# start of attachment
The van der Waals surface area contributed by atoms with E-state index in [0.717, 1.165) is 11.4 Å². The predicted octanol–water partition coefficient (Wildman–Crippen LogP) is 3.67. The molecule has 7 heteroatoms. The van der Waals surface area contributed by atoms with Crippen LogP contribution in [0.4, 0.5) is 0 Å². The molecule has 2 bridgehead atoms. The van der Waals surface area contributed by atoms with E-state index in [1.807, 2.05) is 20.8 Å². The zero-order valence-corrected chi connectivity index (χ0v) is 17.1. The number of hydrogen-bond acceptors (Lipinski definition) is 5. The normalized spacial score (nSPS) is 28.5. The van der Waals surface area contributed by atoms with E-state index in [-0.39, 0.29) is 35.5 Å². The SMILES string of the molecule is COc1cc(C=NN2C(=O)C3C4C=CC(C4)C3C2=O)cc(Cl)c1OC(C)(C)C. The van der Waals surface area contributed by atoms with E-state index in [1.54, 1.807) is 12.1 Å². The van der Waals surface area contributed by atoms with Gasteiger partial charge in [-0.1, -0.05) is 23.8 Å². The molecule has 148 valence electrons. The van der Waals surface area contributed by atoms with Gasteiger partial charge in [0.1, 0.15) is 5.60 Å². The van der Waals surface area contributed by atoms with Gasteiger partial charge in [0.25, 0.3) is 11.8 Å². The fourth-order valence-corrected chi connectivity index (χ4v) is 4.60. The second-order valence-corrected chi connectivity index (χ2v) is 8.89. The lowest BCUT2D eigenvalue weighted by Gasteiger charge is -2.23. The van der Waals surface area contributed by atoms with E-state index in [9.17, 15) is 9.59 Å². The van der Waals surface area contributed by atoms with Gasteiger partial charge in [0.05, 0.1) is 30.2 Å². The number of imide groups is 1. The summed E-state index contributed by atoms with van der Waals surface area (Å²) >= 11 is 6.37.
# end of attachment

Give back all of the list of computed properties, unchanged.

The van der Waals surface area contributed by atoms with E-state index in [0.717, 1.165) is 11.4 Å². The predicted octanol–water partition coefficient (Wildman–Crippen LogP) is 3.67. The molecule has 7 heteroatoms. The van der Waals surface area contributed by atoms with Crippen LogP contribution in [0.4, 0.5) is 0 Å². The molecule has 2 bridgehead atoms. The van der Waals surface area contributed by atoms with E-state index in [1.807, 2.05) is 20.8 Å². The zero-order valence-corrected chi connectivity index (χ0v) is 17.1. The number of hydrogen-bond acceptors (Lipinski definition) is 5. The normalized spacial score (nSPS) is 28.5. The van der Waals surface area contributed by atoms with E-state index in [-0.39, 0.29) is 35.5 Å². The SMILES string of the molecule is COc1cc(C=NN2C(=O)C3C4C=CC(C4)C3C2=O)cc(Cl)c1OC(C)(C)C. The van der Waals surface area contributed by atoms with E-state index in [1.54, 1.807) is 12.1 Å². The van der Waals surface area contributed by atoms with Gasteiger partial charge in [-0.1, -0.05) is 23.8 Å². The molecule has 148 valence electrons. The van der Waals surface area contributed by atoms with Gasteiger partial charge in [0.1, 0.15) is 5.60 Å². The van der Waals surface area contributed by atoms with Gasteiger partial charge in [0.25, 0.3) is 11.8 Å². The fourth-order valence-corrected chi connectivity index (χ4v) is 4.60. The second-order valence-corrected chi connectivity index (χ2v) is 8.89. The lowest BCUT2D eigenvalue weighted by Gasteiger charge is -2.23. The van der Waals surface area contributed by atoms with E-state index in [9.17, 15) is 9.59 Å². The van der Waals surface area contributed by atoms with Gasteiger partial charge in [0.05, 0.1) is 30.2 Å². The number of imide groups is 1. The summed E-state index contributed by atoms with van der Waals surface area (Å²) >= 11 is 6.37.